(These are some preliminary notes that I used to have at my old course site. You should find this useful, especially at the start of our class, as an indication of what some people have said about horror. Whether you agree with these ideas or not is a question we can and should discuss in class.)


Even if it’s a discussion of science fiction, rather than horror, Graham Sleight’s “Storying Genres” offers six common ways of defining a genre, depending on what basis one is using to establish a perspective and definition of what a genre is:

  1. Trope-based
  2. Effect-based
  3. Architecture-based
  4. Move-based *
  5. Market-based
  6. Tradition-based


Graham Sleight mentions John Clute when he talks of moves. The reference is to the latter’s book, The Darkening Garden: A Short Lexicon of Horror, excerpts of which may be found here (read from the bottom up).

Clute positions his tropes or moves in a four-part structure for horror narratives that I find rather provocative:

  1. sighting
  2. thickening
  3. revel
  4. aftermath

Clute, by the way, likes to use the term “strange stories” to highlight that the horror he’s interested in are “tales of estrangement,” rather than say the non-fantastic examples that he considers more suited to “Affect Horror.”


A very simple presentation on David G. Hartwell’s discussion of the “three streams of horror”:

  1. moral allegory
  2. psychological metaphor
  3. the fantastic (or nature-of-reality horror)

Some useful notes to Sigmund Freud’s essay “The Uncanny” (HTMLor PDF), which is the common English translation of what Freud calls the unheimlich.

Some useful notes summarizing Tzvetan Todorov’s discussion of the fantastic vis-a-vis the marvelous and the uncanny.

(NOTE: Todorov’s uncanny is not necessarily the same as Freud’s, and Hartwell’s fantastic is not necessarily the same as Todorov’s.)


Here is Douglas E. Winter’s “The Pathos of Genre” (one of several essays where he asserts that “horror is an emotion, not a genre”) and Adam Golaski’s response (where, among other points, he says that horror can be both an emotion and a genre).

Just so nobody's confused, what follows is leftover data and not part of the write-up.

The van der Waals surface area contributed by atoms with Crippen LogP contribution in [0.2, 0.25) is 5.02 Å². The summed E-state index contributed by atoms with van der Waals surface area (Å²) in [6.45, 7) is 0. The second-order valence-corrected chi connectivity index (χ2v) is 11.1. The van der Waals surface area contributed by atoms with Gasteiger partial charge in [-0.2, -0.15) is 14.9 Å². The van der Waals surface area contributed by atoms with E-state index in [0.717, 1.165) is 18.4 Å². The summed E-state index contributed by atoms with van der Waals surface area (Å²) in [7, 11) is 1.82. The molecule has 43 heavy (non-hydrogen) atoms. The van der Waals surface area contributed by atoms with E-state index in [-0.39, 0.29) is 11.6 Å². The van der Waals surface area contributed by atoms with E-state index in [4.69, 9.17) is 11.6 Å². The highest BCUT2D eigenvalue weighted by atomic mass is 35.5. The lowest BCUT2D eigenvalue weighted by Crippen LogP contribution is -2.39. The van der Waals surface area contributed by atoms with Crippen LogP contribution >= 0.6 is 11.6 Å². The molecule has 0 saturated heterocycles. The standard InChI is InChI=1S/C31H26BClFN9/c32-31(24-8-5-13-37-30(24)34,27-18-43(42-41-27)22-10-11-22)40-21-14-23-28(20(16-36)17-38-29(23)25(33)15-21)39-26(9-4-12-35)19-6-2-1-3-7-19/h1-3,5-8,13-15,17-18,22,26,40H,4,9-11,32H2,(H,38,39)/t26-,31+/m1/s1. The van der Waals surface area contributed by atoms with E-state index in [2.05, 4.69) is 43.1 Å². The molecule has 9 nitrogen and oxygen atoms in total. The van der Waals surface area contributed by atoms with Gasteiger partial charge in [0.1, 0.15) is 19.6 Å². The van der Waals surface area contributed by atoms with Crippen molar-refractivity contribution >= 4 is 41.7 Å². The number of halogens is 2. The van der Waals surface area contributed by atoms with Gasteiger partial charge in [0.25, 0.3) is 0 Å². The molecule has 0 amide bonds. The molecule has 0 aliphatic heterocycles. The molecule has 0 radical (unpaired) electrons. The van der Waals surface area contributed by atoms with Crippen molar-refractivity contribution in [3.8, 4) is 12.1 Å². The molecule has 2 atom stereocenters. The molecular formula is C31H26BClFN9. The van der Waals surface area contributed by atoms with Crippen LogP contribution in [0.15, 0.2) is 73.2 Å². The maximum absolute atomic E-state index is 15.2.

Noel Carroll, who we will be taking up, has a more scholarly approach to “the structure of the emotions” in his book The Philosophy of Horror: Paradoxes of the Heart.

From this preliminary inventory of examples, it is possible to derive a theory of the nature of the emotion of art-horror. But before setting out that theory in detail, some comments need to be made about the structure of emotions. I am presupposing that art-horror is an emotion. It is the emotion that horror narratives and images are designed to elicit from audiences. That is, “art-horror” names the emotion that the creators of the genre have perennially sought to instill in their audiences, though they, undoubtedly would be more disposed to call this emotion “horror” rather than “art-horror.”

Furthermore, it is an emotion whose contours are reflected in the emotional responses of the positive human characters to the monsters in works of horror. I am also presuming that art-horror is an occurrent emotional state, like a flash of anger, rather than a dispositional emotional state, such as undying envy.


“The oldest and strongest emotion of mankind is fear, and the oldest and strongest kind of fear is fear of the unknown.”

(the opening sentence of HP Lovecraft’s “Supernatural Horror in Literature”)

For more on the archaic spirit of horror:

At this point it should be recalled that there is an old identity between the words “weird” and “fate” (of which one notable modern instance is Clark Ashton Smith’s “The Weird of Avoosl Wuthoqquan,” the fate of the title character being one that is prophesied by a beggar and consummated by a famished monstrosity). And this old pair of synonyms insists on the resurrection of an old philosophy, even the oldest–that of fatalism.

To perceive, even if mistakenly, that all one’s steps have been heading toward a prearranged appointment, to realize one has come face to face with what seems to have been waiting all along–this is the necessary framework, the supporting skeleton of the weird. Of course, fatalism, as a philosophical slant on human existence, has long since been out of fashion, eclipsed by a taste for indeterminacy and a mock-up of an “open-ended” universe. It nevertheless happens that certain ordeals in the lives of actual people may reinstate an ancient, irrational view of things. Such ordeals always strike one with their strangeness, their digression from the normal flow of events, and often provoke a universal protest: “Why me?” Be sure that this is not a question but an outcry. The person who screams it has been instilled with an astonishing suspicion that he, in fact, has been the perfect subject for a very specific “weird,” a tailor-made fate, and that a prior engagement, in all its weirdness, was fulfilled at the appointed time and place.

(“In the Night, In the Dark: A Note on the Appreciation of Weird Fiction” by Thomas Ligotti, preface to his 1994 collection Noctuary)


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